HomeCar ReviewsPorsche 911 Carrera S track drive experience - Buddh International Circuit

Porsche 911 Carrera S track drive experience – Buddh International Circuit

We were invited for the India launch of the all new Porsche 911 Carrera to the Buddh International Circuit. What an apt venue to sample not only the latest offering from Porsche, but also the entire lineup from the Stuttgart based iconic automobile manufacturer. Launch of the latest 911 along with the Porsche World Road Show is a massive event in itself!

Pavan Shetty – Director, Porsche India said, “Just like the first generation, the latest 911 is a sports car for the new era. Our icon has once again evolved and is now more powerful, more emotional, and more efficient than its predecessors”. We completely echo the sentiment. All it takes is a glance at the new 911, and also its spec sheet.”

Now in its 8th Gen, new 911, coded 992 is available in Carrera S and Carrera S Cabriolet models right now while the Carrera 4s (All Wheel Drive) is expected to follow later. Price is Rs 1.82 cr and Rs 1.99 cr, ex-sh.

New 911 exterior changes continue to add finesse to an already iconic silhouette. Immediately noticeable changes come in the form of a massive front air dam which now stretches across the width of the front bumper, the flush fitting door handles, and a redesigned rear end. New Carrera sports a continuous LED tail light strip below the vertical louvres. The number plate has now been relocated lower, and sits bang in the middle with twin exhausts on its either side. Overall treatment lends the posterior of the new car a sleeker look even with the deck lid integrated active spoiler. At 4519mm, new 911 is 20mm longer, 43mm wider. Front and rear track has been increased by 4.8mm and 3.8mm respectively, all while keeping the wheelbase the same!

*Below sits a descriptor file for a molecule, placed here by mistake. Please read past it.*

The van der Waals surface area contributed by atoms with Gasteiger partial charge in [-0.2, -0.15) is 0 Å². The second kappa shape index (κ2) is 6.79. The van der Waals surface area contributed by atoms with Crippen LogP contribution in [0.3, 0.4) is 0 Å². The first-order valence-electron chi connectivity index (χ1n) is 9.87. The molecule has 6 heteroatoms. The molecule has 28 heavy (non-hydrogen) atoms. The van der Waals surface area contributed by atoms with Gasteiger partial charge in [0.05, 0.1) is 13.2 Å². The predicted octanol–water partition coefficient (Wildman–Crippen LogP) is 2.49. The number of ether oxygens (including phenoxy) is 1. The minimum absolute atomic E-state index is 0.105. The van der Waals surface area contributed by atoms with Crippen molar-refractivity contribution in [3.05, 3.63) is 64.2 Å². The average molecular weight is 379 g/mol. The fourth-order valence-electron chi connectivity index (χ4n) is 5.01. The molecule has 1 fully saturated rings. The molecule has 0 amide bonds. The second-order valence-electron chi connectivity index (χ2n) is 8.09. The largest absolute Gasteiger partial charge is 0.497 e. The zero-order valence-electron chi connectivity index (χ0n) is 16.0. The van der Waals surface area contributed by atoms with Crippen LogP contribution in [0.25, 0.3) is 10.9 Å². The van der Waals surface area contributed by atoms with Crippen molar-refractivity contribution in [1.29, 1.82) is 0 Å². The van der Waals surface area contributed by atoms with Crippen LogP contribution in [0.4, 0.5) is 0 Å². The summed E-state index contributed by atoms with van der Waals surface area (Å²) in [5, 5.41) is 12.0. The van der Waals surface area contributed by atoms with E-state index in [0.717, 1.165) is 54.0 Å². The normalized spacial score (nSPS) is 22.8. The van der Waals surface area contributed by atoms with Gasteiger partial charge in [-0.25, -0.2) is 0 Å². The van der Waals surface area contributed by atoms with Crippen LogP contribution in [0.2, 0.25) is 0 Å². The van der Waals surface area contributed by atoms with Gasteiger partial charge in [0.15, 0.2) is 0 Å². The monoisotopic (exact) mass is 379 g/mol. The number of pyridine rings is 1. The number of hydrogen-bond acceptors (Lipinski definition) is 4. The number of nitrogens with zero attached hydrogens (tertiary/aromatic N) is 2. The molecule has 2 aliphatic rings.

Unlike the rest of the car, the interiors have received a complete makeover. In Porsche speak, the refreshed interiors are characterised by clean straight lines of the dashboard and we couldn`t agree more. The air con vents have been repositioned under the central 10.5” screen handling Porsche Communication Management. Another element that catches one’s attention is the stubby key fob like gear selector stick. This blends in with the newer toggle switches for various functions located under the air con vents. Our favourite part of the cabin remains the new instrument cluster layout, the analogue tachometer to be specific. This new designed tacho with concentric circular graphics is vaguely reminiscent of the meters on the Porsche 356. Newly designed bucket seats are lighter by 3kgs and also positioned 5mm lower than before with lateral support in the shoulder area.

Its not common to have an opportunity to drive sports cars on an F1 track, let alone a Porsche 911 – an icon widely recognised as a pure driver’s car. As we took the 911 around the BIC, and pushed harder with every passing lap, we found more speed, and the car obliged nonchalantly. We were strictly instructed to leave the PSM (Porsche Stability Management) turned on at all times (and prevent making a fool out of ourselves). The new 3.0 litre flat six twin turbo now develops 450Hp and 530Nm, both numbers are up by 30Hp and 30Nm over its predecessor and is paired with a new 8 speed PDK gear box.